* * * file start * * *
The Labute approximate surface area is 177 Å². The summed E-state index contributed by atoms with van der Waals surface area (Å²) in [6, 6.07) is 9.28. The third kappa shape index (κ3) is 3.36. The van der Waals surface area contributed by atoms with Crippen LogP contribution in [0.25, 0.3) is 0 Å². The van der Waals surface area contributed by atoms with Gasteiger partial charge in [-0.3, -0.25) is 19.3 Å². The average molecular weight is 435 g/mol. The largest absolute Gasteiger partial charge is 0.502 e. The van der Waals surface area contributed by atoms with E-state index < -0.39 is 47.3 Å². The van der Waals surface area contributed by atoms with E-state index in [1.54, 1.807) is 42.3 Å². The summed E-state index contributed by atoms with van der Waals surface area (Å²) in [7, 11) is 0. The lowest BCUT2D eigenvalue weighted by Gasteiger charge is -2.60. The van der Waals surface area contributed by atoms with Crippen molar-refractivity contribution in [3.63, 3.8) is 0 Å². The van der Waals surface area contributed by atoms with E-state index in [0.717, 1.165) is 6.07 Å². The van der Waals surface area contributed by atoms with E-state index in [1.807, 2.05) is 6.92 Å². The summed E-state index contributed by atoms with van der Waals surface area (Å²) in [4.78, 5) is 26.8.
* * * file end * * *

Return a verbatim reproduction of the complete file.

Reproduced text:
The Labute approximate surface area is 177 Å². The summed E-state index contributed by atoms with van der Waals surface area (Å²) in [6, 6.07) is 9.28. The third kappa shape index (κ3) is 3.36. The van der Waals surface area contributed by atoms with Crippen LogP contribution in [0.25, 0.3) is 0 Å². The van der Waals surface area contributed by atoms with Gasteiger partial charge in [-0.3, -0.25) is 19.3 Å². The average molecular weight is 435 g/mol. The largest absolute Gasteiger partial charge is 0.502 e. The van der Waals surface area contributed by atoms with E-state index < -0.39 is 47.3 Å². The van der Waals surface area contributed by atoms with E-state index in [1.54, 1.807) is 42.3 Å². The summed E-state index contributed by atoms with van der Waals surface area (Å²) in [7, 11) is 0. The lowest BCUT2D eigenvalue weighted by Gasteiger charge is -2.60. The van der Waals surface area contributed by atoms with Crippen molar-refractivity contribution in [3.63, 3.8) is 0 Å². The van der Waals surface area contributed by atoms with E-state index in [0.717, 1.165) is 6.07 Å². The van der Waals surface area contributed by atoms with E-state index in [1.807, 2.05) is 6.92 Å². The summed E-state index contributed by atoms with van der Waals surface area (Å²) in [4.78, 5) is 26.8.